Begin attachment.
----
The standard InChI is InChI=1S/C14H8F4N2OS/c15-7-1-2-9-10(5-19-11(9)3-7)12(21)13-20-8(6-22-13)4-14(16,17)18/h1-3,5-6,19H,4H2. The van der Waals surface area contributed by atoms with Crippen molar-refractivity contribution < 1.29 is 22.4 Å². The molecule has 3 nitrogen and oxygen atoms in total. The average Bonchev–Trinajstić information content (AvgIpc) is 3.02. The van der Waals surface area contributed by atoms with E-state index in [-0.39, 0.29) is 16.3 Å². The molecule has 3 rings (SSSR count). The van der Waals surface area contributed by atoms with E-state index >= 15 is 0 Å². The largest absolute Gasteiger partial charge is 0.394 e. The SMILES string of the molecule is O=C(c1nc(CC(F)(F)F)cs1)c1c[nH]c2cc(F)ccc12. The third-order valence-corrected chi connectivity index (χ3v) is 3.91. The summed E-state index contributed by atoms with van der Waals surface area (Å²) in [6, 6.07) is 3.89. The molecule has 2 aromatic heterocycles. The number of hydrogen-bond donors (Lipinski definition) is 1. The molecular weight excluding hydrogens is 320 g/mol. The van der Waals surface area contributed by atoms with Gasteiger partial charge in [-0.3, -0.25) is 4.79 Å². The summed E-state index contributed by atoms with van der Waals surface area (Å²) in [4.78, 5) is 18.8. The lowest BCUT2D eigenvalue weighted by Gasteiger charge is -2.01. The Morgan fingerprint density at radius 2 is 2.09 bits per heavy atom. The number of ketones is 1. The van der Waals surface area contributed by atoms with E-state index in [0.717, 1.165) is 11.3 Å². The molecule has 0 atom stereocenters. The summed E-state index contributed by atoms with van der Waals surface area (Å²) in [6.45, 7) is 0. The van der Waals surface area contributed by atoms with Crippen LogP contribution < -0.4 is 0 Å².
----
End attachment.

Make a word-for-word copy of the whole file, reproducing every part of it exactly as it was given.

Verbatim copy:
The standard InChI is InChI=1S/C14H8F4N2OS/c15-7-1-2-9-10(5-19-11(9)3-7)12(21)13-20-8(6-22-13)4-14(16,17)18/h1-3,5-6,19H,4H2. The van der Waals surface area contributed by atoms with Crippen molar-refractivity contribution < 1.29 is 22.4 Å². The molecule has 3 nitrogen and oxygen atoms in total. The average Bonchev–Trinajstić information content (AvgIpc) is 3.02. The van der Waals surface area contributed by atoms with E-state index in [-0.39, 0.29) is 16.3 Å². The molecule has 3 rings (SSSR count). The van der Waals surface area contributed by atoms with E-state index >= 15 is 0 Å². The largest absolute Gasteiger partial charge is 0.394 e. The SMILES string of the molecule is O=C(c1nc(CC(F)(F)F)cs1)c1c[nH]c2cc(F)ccc12. The third-order valence-corrected chi connectivity index (χ3v) is 3.91. The summed E-state index contributed by atoms with van der Waals surface area (Å²) in [6, 6.07) is 3.89. The molecule has 2 aromatic heterocycles. The number of hydrogen-bond donors (Lipinski definition) is 1. The molecular weight excluding hydrogens is 320 g/mol. The van der Waals surface area contributed by atoms with Gasteiger partial charge in [-0.3, -0.25) is 4.79 Å². The summed E-state index contributed by atoms with van der Waals surface area (Å²) in [4.78, 5) is 18.8. The lowest BCUT2D eigenvalue weighted by Gasteiger charge is -2.01. The Morgan fingerprint density at radius 2 is 2.09 bits per heavy atom. The number of ketones is 1. The van der Waals surface area contributed by atoms with E-state index in [0.717, 1.165) is 11.3 Å². The molecule has 0 atom stereocenters. The summed E-state index contributed by atoms with van der Waals surface area (Å²) in [6.45, 7) is 0. The van der Waals surface area contributed by atoms with Crippen LogP contribution < -0.4 is 0 Å².